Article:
The International Monetary Fund (IMF) has said countries with high debt vulnerabilities need to tackle them through a combination of adjustment and measures to restore growth.
The IMF said Public debt, or sovereign debt, is an important way for governments to finance investments in growth and development.
However, it is also critical that governments are able to continue servicing their debt and that their debt burden remains sustainable. Entering into debt distress is often a painful process, which may threaten macro-economic stability and set back a country’s development for years.
“Supporting member countries in managing debt risks and resolving debt distress is therefore at the heart of the IMF’s work. This work takes multiple forms.
The IMF’s analytical work helps identify sovereign debt risks and provides policy advice on how to address these risks at an early stage. Jointly with the World Bank, the IMF fosters debt transparency and supports countries in strengthening their capacity to report and manage their public debt. Technical support to member countries on formulating a debt management strategy and developing their local currency bond markets are at the core of such assistance that promotes a prudent debt structure and adds resilience to withstand economic shocks.
“Countries with high debt vulnerabilities need to tackle them through a combination of adjustment and measures to restore growth.
“An IMF-supported program can facilitate that adjustment, but the IMF can only lend to a member if its debt is sustainable. There are cases where debt is unsustainable, even taking the adjustment efforts into account. If a member country enters into debt distress, only the country’s government can decide whether to solve this by negotiating a debt restructuring with its creditors. An IMF-supported program can support a member in the context of a debt restructuring by providing sound economic policies and new financing, enabling the return to macroeconomic viability. The IMF is also lending its support to improving the international architecture for sovereign debt restructurings, which is critical to enable faster and more effective debt reduction.”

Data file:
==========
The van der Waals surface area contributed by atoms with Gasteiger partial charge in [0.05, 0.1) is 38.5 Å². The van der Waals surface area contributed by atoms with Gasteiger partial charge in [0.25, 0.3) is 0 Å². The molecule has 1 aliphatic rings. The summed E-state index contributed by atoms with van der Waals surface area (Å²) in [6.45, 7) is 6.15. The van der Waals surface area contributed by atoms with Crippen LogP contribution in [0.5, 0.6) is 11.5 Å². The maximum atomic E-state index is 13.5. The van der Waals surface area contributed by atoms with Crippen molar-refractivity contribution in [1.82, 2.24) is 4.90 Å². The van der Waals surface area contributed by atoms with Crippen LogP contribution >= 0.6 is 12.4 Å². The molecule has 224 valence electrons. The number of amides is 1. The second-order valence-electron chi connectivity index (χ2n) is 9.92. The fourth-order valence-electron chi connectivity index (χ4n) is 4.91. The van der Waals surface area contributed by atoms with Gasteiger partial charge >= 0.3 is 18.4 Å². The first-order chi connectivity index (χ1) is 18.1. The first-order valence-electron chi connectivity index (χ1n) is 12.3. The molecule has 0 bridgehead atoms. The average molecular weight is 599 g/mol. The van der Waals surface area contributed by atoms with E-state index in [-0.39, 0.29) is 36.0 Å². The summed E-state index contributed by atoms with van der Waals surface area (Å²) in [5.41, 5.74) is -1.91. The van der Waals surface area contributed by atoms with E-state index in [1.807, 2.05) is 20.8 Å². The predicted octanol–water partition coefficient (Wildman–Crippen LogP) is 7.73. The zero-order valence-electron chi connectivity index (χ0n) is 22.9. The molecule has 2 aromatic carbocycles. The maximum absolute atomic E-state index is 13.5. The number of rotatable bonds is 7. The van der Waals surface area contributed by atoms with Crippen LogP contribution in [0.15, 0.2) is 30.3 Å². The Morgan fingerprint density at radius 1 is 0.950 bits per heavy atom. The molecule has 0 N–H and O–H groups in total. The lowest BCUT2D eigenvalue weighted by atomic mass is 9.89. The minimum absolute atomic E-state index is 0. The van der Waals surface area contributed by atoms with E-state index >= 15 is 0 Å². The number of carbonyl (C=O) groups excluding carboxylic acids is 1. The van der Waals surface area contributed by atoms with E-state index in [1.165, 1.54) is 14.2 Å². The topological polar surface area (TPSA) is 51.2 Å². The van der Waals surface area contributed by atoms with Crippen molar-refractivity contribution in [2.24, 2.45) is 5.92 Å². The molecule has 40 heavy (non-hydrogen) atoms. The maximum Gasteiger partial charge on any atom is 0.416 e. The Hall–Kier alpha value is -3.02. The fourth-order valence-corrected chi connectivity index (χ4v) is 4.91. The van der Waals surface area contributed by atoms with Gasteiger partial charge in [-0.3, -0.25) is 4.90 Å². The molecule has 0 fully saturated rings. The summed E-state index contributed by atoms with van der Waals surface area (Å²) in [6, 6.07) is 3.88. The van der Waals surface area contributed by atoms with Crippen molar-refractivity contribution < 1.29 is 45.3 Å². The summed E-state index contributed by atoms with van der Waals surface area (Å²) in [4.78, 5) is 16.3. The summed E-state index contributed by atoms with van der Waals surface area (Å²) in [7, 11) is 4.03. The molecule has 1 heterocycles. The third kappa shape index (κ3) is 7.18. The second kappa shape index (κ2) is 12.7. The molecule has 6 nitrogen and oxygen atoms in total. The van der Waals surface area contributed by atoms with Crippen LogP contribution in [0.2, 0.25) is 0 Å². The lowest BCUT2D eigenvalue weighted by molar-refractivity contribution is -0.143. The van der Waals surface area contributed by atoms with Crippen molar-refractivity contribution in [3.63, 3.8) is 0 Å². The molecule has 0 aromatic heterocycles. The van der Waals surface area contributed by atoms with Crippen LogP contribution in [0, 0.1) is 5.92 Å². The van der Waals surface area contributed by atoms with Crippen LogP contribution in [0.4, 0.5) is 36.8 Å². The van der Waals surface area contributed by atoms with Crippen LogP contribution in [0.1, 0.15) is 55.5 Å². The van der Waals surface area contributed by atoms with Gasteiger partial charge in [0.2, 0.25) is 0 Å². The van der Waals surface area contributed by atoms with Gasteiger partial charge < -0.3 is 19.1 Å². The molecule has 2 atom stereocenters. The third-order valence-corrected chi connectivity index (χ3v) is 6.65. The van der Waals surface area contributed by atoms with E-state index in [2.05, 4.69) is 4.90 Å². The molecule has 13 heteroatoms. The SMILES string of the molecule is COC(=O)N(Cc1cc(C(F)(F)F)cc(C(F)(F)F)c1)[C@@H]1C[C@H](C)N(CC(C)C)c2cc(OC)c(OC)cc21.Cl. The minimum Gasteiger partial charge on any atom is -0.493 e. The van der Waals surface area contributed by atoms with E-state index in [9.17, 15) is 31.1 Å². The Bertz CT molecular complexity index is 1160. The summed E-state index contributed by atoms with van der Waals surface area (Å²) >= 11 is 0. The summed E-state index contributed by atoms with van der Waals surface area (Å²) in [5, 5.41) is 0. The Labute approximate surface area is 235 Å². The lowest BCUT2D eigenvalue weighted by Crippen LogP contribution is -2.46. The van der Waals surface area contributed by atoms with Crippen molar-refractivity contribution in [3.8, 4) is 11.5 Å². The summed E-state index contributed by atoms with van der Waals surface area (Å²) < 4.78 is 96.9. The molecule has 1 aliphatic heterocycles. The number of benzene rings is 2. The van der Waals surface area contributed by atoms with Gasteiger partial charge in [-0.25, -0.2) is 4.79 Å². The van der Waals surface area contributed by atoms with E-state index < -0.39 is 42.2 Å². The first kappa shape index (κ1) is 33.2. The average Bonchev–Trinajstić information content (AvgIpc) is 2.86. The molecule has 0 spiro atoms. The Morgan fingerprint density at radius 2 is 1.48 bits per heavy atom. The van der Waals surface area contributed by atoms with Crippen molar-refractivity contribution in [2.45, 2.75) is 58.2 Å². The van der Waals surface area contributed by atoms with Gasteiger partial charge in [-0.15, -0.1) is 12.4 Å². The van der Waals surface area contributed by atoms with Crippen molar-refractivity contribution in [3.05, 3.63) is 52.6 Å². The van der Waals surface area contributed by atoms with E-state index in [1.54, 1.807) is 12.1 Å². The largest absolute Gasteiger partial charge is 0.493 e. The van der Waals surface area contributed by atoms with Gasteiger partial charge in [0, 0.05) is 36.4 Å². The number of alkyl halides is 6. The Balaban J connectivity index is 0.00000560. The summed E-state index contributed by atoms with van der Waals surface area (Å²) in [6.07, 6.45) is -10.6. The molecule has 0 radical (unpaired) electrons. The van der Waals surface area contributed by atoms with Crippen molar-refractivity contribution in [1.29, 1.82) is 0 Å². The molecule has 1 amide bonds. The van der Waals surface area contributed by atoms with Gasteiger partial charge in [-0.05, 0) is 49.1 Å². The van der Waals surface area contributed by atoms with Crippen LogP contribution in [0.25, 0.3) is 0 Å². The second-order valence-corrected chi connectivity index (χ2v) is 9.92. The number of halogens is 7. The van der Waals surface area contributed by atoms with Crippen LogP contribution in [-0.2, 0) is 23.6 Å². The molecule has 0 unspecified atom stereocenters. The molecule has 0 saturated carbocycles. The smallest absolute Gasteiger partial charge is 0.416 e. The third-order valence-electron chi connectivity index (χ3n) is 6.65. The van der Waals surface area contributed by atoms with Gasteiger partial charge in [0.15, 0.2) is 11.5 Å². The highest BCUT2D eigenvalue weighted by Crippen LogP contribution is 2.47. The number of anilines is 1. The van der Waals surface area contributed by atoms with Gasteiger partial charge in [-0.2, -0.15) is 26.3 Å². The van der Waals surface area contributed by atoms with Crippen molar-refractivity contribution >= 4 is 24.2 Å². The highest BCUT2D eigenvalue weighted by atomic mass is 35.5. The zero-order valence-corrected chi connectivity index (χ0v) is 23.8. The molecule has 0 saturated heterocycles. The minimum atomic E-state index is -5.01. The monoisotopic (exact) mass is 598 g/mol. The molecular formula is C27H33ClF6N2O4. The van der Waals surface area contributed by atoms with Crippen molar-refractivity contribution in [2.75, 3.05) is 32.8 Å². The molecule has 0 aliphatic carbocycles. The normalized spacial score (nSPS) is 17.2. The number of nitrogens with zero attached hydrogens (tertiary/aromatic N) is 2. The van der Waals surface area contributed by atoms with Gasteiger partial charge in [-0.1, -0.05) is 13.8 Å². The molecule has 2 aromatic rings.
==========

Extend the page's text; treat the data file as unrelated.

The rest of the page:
Concerns have been raised about the level of Ghana’ public sector debt.
The 2021 budget statement presented to parliament by leader of government business Osei Kyei-Mensah-Bonsu said the total debt rose from 122billion in 2019 to 291.6billion as at the end of December 2020.
This deficit, according to the budget, includes the cost of the financial sector cleanup up.
Director of the Institute of Social, Statistical and Economic Research (ISSER) of the University of Ghana, Professor Peter Quartey, has said, the best way the government can reduce the overreliance on loans and also reduce the public sector debt is to increase domestic revenue mobilization.
He has therefore welcomed efforts by Ghana Revenue Authority (GRA) to used digitstastion to increase domestic revenue collection.
Prof Quartey was cautiously optimistic that Ghana will be able to reduce its debt in the next two to three years owing to the measures introduced by the GRA.
He explained on the Business Focus Programme on TV3 Monday April 19 that this is due to the measures introduced by the Ghana Revenue Authority (GRA) to maximize domestic revenue mobilization.
“I believe if we are able to raise more revenue domestically then we can then we can reduce our dependence on loans,” he said while speaking on the debt situation in the country on the Business Focus on TV3 Monday April 19.
He told host Alfred Ocansey that “At the moment our revenue to GDP ratio is below the threshold. Unless we show commitment to enhance our revenue generation we will continue to be in this kind of situation.
“I have seen efforts on the part of GRA to do what I call digitization to minimize the human interface in terms of revenue generation. If we are able to sustain that and are successful then I am very sure that in the medium term, in the next two to three years, we will enhance our revenue generation and reduce our dependency on loans and our debt to GDP ratio will certainly come down.
“Debt to GDP is a combination of two factors, total debt stock and as well as gross domestic product. If we grow our GDP, the projection is that we are going to grow by 5 per cent. If we are able to do that as well as continually reduce our debt levels GDP ratio is likely to come down.
“So, I am cautiously optimistic that we might be able to reduce our debt to GDP ratio in the next two to three years.”
By Laud Nartey|3news.com|Ghana